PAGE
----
apostolic delegate

apostolic delegate

apostolic delegate: see legate.

A delegate is a member of a group representing an organization (e.g., a government, a charity, an NGO, or a trade union) at a meeting or conference between organizations of the same level (e.g. trade talks or an environmental summit between governments; an arbitration over an industrial dispute; or a meeting of student unions from individual colleges at a national student union conference).

Politics

United States of America

Delegates from the major political parties are involved in the selection of candidates for President of the United States by such assemblies as a convention. Some of the officials involved in the process are called superdelegates.

Delegate is the title of a person elected to the United States House of Representatives to serve the interests of an organized United States territory, at present only overseas or the District of Columbia, but historically in most cases in a portion of North America as precursor to one or more of the present states of the union. Delegates have powers similar to that of Representatives, including the right to vote in committee, but have no right to take part in the floor votes in which the full house actually decides whether the proposal is carried. See: Delegate (United States Congress).

A similar mandate is held in a few cases under the style Resident commissioner.

  • Delegate is also the title given to individuals elected to the lower houses of the bicameral legislative bodies of the states of Maryland, Virginia and West Virginia (see House of Delegates).
  • Members of other parliamentary assemblies, such as the Continental Congress or the New York State Constitutional.
  • Members of a body charged with writing or revising a foundational or other basic governmental document (such as members of a constitutional convention are usually referred to as "delegates".

Democratic Party

The Democratic party of the United States of America uses pledged delegates and superdelegates. A candidate for the Democratic nominee must win a majority of combined delegate votes at the Democratic National Convention, held in Denver, Colorado in August 2008.

Pledged delegates are elected or chosen at the state or local level, with the understanding that they will support a particular candidate at the convention. Pledged delegates are however not actually bound to vote for that candidate, thus the candidates are allowed to periodically review the list of delegates and eliminate any of those they feel would not be supportive. Currently there are 3,253 pledged delegates.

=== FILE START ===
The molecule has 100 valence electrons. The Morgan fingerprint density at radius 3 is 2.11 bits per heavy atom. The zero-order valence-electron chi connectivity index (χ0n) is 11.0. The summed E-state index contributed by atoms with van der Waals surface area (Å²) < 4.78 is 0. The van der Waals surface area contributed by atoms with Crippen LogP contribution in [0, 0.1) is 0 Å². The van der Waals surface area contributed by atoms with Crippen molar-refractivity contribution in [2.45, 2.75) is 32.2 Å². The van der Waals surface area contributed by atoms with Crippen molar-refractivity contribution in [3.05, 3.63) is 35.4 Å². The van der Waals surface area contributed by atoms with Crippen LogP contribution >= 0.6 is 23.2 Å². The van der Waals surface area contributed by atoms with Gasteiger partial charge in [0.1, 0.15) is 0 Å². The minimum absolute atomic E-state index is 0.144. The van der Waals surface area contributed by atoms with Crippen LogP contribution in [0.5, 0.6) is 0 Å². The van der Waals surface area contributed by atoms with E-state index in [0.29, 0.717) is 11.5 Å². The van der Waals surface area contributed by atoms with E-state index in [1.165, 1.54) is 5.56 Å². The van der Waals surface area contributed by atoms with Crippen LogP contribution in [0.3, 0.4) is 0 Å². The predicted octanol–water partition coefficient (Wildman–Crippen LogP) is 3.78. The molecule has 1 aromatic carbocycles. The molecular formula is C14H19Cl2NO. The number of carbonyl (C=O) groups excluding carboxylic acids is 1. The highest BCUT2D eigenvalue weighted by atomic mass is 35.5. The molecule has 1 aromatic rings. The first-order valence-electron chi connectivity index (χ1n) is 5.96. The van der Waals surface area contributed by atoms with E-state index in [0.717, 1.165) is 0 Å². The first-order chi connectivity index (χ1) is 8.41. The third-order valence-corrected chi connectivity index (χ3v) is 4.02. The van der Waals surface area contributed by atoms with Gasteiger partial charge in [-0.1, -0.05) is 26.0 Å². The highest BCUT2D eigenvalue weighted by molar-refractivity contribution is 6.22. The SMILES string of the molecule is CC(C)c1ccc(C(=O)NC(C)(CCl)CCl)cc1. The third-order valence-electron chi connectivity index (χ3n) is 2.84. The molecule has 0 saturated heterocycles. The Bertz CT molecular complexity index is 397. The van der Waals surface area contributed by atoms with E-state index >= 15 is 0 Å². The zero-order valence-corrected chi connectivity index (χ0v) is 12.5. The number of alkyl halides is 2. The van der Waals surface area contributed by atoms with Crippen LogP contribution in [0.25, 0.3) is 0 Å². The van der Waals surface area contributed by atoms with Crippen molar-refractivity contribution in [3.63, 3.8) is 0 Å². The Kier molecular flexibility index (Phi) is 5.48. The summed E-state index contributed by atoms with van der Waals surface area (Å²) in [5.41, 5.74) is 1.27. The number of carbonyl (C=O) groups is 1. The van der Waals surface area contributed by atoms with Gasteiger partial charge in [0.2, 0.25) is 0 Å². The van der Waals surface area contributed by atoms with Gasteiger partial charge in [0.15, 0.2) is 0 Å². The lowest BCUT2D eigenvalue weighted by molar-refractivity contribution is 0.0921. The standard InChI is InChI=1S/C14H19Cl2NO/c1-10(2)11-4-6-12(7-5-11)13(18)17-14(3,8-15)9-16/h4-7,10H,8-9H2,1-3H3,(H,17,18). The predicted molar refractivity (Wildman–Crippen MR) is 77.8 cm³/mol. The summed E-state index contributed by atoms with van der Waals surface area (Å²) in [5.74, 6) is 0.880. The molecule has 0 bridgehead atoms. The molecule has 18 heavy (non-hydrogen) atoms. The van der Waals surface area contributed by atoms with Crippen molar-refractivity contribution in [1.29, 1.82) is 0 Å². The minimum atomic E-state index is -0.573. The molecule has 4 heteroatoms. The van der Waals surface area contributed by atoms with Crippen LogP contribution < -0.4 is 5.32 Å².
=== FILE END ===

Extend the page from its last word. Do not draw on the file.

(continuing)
Of the 4,047 total Democratic delegates, 794 are superdelegates, which are usually Democratic members of Congress, governors, former Presidents, and other party leaders. They are not required to indicate preference for a candidate.

The Democratic Party uses a proportional representation to determine how many delegates each candidate is awarded in each state. For example, a candidate who wins 40% of a state's vote in the primary election will win 40% of that state's delegates; however, a candidate must win at least 15% of the primary vote, or they win no delegates. If a candidate wins 14% of the primary election, they receive zero delegates. There is no process to win superdelegates, since they can vote for whomever they please. A candidate needs to win a simple majority of total delegates to earn the Democratic nomination.

Republican Party

The Republican Party of the United States of America utilizes a similar system with slightly different terminology, employing pledged and unpledged delegates. Of the total 2,380 Republican delegates, 1,719 are pledged delegates, who as with the Democratic Party, are elected at the state or local level. To become the Republican Party nominee, the candidate must win a simple majority of 1,191 of the 2,380 total delegates at the Republican National Convention, held in Saint Paul, Minnesota in September 2008.

A majority of the unpledged delegates are elected much like the pledged delegates, and are likely to be committed to a specific candidate. Many of the other unpledged delegates automatically claim the delegate status either by virtue of their position as a party chair or national party committee person. This group is known as unpledged RNC member delegates.

The process by which delegates are awarded to a candidate will vary from state to state. Many states use a winner-take-all system, where popular vote determines the winning candidate for that state, while a few other use a proportional representation. While the Republican National Committee does not require a 15% minimum threshold, individual state parties may however impart such a threshold.

The unpledged RNC member delegates are free to vote for any candidate and are not bound by the electoral votes of their state. The majority of the unpledged delegates (those who are elected or chosen) are technically free to vote for any candidate; however they are likely to be committed to one specifically.

Religion

References

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